News, Culture & Society

The latest from Rich McCor who remodels landscapes with paper cut-outs are as brilliant as ever

It seems that Rich McCor’s imagination knows no limits.

He’s the London-based paper artist and photographer who creates intricate cut-outs to re-imagine landscapes around the world.

And his latest work is as brilliant as ever. MailOnline first reported on his work in 2015 – and he’s still producing superbly crafted scenes, as these images show.

In a tourist hotspot far, far away… A church in Iceland becomes a Star Wars stormtrooper

It's black and white - it seems that Rich McCor’s imagination knows no limits

It’s black and white – it seems that Rich McCor’s imagination knows no limits

MailOnline first reported on Mr McCor's work in 2015 – and he’s still producing superbly crafted scenes

MailOnline first reported on Mr McCor’s work in 2015 – and he’s still producing superbly crafted scenes

McCor first started transforming landmarks as a way to explore London and look at the world from a different perspective. This scene was created in Wellington, New Zealand

McCor first started transforming landmarks as a way to explore London and look at the world from a different perspective. This scene was created in Wellington, New Zealand

McCor brilliantly re-imagines the Arc de Triomphe as a Lego character

A building block in Barcelona becomes Jessica Rabbit

McCor brilliantly re-imagines the Arc de Triomphe as a Lego character (left). On the right a building block in Barcelona becomes Jessica Rabbit

The 31-year-old, also known as paperboyo, first started transforming landmarks as a way to explore London and look at the world from a different perspective.

He said: ‘It occurred to me one day that despite living in the city for a while, I was mostly only exploring the area between where I lived and where I worked.

‘One evening I went to Big Ben and I remember looking to my left and seeing four photographers and another four on my right and I thought to myself ‘we’re all taking exactly the same photo. What can I do differently?’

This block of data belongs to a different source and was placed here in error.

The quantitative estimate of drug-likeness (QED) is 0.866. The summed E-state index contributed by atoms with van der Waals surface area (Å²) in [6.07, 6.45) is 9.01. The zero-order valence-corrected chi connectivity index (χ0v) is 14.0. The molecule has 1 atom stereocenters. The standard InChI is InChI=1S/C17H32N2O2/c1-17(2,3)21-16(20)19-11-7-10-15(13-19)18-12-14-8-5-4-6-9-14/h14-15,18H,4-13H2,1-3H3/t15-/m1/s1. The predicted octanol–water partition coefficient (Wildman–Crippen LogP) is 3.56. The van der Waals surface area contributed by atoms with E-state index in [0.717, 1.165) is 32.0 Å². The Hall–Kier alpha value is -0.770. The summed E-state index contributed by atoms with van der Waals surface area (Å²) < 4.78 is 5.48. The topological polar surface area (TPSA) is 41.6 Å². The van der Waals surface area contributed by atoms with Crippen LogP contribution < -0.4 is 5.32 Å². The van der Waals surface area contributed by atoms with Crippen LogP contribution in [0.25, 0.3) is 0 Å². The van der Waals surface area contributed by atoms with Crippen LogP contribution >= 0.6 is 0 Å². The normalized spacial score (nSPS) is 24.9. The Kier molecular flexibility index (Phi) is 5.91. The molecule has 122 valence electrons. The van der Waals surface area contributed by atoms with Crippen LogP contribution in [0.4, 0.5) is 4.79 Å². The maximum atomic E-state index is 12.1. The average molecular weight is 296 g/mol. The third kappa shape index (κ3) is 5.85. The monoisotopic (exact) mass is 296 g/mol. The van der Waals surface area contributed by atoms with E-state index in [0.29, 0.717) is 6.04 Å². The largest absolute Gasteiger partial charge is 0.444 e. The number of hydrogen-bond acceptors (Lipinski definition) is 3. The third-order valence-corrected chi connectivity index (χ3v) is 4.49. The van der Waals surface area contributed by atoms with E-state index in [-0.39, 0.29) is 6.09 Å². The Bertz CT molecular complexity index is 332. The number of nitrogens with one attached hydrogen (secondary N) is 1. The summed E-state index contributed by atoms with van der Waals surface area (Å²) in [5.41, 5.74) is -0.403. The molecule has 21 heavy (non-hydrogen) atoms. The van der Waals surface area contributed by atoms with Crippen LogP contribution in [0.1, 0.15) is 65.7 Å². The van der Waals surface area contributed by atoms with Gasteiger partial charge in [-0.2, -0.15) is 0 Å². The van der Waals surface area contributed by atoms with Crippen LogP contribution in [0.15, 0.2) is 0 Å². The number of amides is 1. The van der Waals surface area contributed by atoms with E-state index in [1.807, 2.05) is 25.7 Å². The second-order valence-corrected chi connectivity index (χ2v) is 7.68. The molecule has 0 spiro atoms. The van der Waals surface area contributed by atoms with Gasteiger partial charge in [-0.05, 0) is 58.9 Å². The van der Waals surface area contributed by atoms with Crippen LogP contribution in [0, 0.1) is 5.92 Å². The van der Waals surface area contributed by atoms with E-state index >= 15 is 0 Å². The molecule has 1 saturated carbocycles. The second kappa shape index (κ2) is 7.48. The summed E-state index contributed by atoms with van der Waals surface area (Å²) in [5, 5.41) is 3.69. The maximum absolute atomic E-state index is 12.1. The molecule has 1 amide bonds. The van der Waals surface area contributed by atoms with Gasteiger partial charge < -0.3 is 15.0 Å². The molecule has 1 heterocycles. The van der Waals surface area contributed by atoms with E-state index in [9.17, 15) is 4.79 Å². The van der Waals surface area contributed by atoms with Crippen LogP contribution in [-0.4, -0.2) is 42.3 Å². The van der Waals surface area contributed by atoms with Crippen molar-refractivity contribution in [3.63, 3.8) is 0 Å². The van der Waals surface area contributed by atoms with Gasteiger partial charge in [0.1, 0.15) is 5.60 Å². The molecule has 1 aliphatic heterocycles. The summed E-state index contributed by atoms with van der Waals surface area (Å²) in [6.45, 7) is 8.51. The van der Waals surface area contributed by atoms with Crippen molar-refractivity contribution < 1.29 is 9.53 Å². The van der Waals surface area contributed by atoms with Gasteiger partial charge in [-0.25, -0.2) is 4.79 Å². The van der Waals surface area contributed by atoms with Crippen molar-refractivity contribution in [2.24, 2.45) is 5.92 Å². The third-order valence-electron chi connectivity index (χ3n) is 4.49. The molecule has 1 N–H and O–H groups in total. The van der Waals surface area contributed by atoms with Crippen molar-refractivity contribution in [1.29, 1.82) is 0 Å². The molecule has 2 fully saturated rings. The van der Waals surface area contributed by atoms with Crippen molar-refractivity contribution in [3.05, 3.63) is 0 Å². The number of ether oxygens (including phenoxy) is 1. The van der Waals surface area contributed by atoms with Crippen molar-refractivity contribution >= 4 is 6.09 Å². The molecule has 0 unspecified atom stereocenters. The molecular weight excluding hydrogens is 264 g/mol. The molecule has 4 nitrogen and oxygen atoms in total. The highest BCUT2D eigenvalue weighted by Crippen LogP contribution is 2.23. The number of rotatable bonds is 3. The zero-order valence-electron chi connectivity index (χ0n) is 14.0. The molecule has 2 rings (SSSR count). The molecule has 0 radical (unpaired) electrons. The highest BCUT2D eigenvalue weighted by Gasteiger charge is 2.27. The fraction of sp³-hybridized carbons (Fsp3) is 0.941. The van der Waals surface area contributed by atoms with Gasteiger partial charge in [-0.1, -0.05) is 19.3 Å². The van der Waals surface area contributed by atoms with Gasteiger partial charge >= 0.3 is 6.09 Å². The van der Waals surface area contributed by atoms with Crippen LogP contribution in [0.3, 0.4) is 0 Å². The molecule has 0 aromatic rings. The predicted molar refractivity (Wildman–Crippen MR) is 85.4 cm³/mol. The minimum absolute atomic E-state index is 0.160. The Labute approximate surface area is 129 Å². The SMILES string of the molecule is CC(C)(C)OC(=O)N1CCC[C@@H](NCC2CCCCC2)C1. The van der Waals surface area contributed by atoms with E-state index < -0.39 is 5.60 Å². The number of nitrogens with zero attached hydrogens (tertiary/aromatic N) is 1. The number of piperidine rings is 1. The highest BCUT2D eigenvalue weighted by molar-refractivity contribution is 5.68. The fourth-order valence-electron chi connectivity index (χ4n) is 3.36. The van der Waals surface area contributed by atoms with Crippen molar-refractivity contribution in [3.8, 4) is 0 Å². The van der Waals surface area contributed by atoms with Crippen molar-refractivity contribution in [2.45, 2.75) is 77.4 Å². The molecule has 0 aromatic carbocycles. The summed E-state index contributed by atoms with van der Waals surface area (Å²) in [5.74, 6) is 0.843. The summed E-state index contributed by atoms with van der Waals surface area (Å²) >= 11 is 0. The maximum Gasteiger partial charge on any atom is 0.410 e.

Mr McCor spends hours researching the destinations he photographs looking for the right architecture and landmarks

Mr McCor spends hours researching the destinations he photographs looking for the right architecture and landmarks

When McCor looked at this building, he saw its potential to become a catapault

When McCor looked at this building, he saw its potential to become a catapault

Game on: Easter Island becomes a game of table football in the hands of McCor

Game on: Easter Island becomes a game of table football in the hands of McCor

Mr McCor spends hours researching the destinations he photographs looking for the right architecture and landmarks.

He said: ‘I still pack my tools in case I get hit with inspiration on the spot and can head into a coffee shop to cut out a new design.’

The photographer-turned-artist said it takes him 15 to 20 minutes to make each cut-out.

The nefarious Mr Burns from the hit animated show The Simpsons springs up from a reindeer

There be dragons in New Zealand

The nefarious Mr Burns from the hit animated show The Simpsons springs up from a reindeer (left) in Lapland. There be dragons (right) in New Zealand

McCor said: 'My mind is clear when I’m cutting the delicate details so it’s... my daily dose of meditation’

McCor said: ‘My mind is clear when I’m cutting the delicate details so it’s… my daily dose of meditation’

A coffee cup is transformed into a prop for a battle between a dragon and a warrior

A pink umbrella becomes a flamingo at Sugar Beach in Toronto

Rich said that he doesn’t tend to post photos of himself on Instagram but he does get recognised occasionally when people see him holding up the cut-outs in front of his camera. On the left is a coffee cup transformed into a prop for a battle between a dragon and a warrior. On the right, a pink umbrella becomes a flamingo at Sugar Beach in Toronto

Although having more than half a million followers on Instagram because of his art skills, McCor still prefers to call himself a photographer

Although having more than half a million followers on Instagram because of his art skills, McCor still prefers to call himself a photographer

He said: ‘It’s therapeutic too. My mind is clear when I’m cutting the delicate details so it’s also my daily dose of meditation.’

Although having more than half a million followers on Instagram because of his art skills, McCor still prefers to call himself a photographer.

He said: ‘It makes me laugh that people call me an artist because I was c**p at art in school.

‘Someone once described me as a “non-destructive vandal”, which I like.’ 

McCor said: ‘It makes me laugh that people call me an artist because I was c**p at art in school'

McCor said: ‘It makes me laugh that people call me an artist because I was c**p at art in school’

‘Someone once described me as a "non-destructive vandal", which I like,' McCor said

A brilliant Yo-yo scene created on Santa Monica Beach

‘Someone once described me as a “non-destructive vandal”, which I like,’ McCor said. On the right is a brilliant Yo-yo scene created on Santa Monica Beach

 



Read more at DailyMail.co.uk


Comments are closed.